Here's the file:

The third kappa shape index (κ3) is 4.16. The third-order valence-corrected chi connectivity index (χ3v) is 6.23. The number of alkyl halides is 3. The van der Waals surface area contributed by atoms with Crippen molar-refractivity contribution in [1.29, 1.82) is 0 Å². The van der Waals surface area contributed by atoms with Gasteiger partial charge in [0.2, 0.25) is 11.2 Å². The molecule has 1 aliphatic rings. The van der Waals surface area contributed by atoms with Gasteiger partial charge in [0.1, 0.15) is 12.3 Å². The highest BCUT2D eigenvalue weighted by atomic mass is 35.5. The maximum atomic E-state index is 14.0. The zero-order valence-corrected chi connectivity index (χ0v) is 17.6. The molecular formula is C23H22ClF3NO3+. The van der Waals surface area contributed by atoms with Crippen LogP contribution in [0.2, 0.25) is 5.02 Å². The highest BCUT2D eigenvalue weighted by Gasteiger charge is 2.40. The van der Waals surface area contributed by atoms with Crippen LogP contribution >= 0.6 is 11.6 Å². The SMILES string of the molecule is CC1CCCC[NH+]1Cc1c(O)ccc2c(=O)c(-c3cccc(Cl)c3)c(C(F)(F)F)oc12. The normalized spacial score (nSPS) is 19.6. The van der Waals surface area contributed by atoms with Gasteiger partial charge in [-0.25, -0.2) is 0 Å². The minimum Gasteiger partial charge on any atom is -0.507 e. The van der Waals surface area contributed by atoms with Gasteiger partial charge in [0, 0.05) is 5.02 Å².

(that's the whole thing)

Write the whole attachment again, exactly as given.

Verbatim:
The third kappa shape index (κ3) is 4.16. The third-order valence-corrected chi connectivity index (χ3v) is 6.23. The number of alkyl halides is 3. The van der Waals surface area contributed by atoms with Crippen molar-refractivity contribution in [1.29, 1.82) is 0 Å². The van der Waals surface area contributed by atoms with Gasteiger partial charge in [0.2, 0.25) is 11.2 Å². The molecule has 1 aliphatic rings. The van der Waals surface area contributed by atoms with Gasteiger partial charge in [0.1, 0.15) is 12.3 Å². The highest BCUT2D eigenvalue weighted by atomic mass is 35.5. The maximum atomic E-state index is 14.0. The zero-order valence-corrected chi connectivity index (χ0v) is 17.6. The molecular formula is C23H22ClF3NO3+. The van der Waals surface area contributed by atoms with Crippen LogP contribution in [0.2, 0.25) is 5.02 Å². The highest BCUT2D eigenvalue weighted by Gasteiger charge is 2.40. The van der Waals surface area contributed by atoms with Crippen LogP contribution >= 0.6 is 11.6 Å². The SMILES string of the molecule is CC1CCCC[NH+]1Cc1c(O)ccc2c(=O)c(-c3cccc(Cl)c3)c(C(F)(F)F)oc12. The normalized spacial score (nSPS) is 19.6. The van der Waals surface area contributed by atoms with Gasteiger partial charge in [-0.25, -0.2) is 0 Å². The minimum Gasteiger partial charge on any atom is -0.507 e. The van der Waals surface area contributed by atoms with Gasteiger partial charge in [0, 0.05) is 5.02 Å².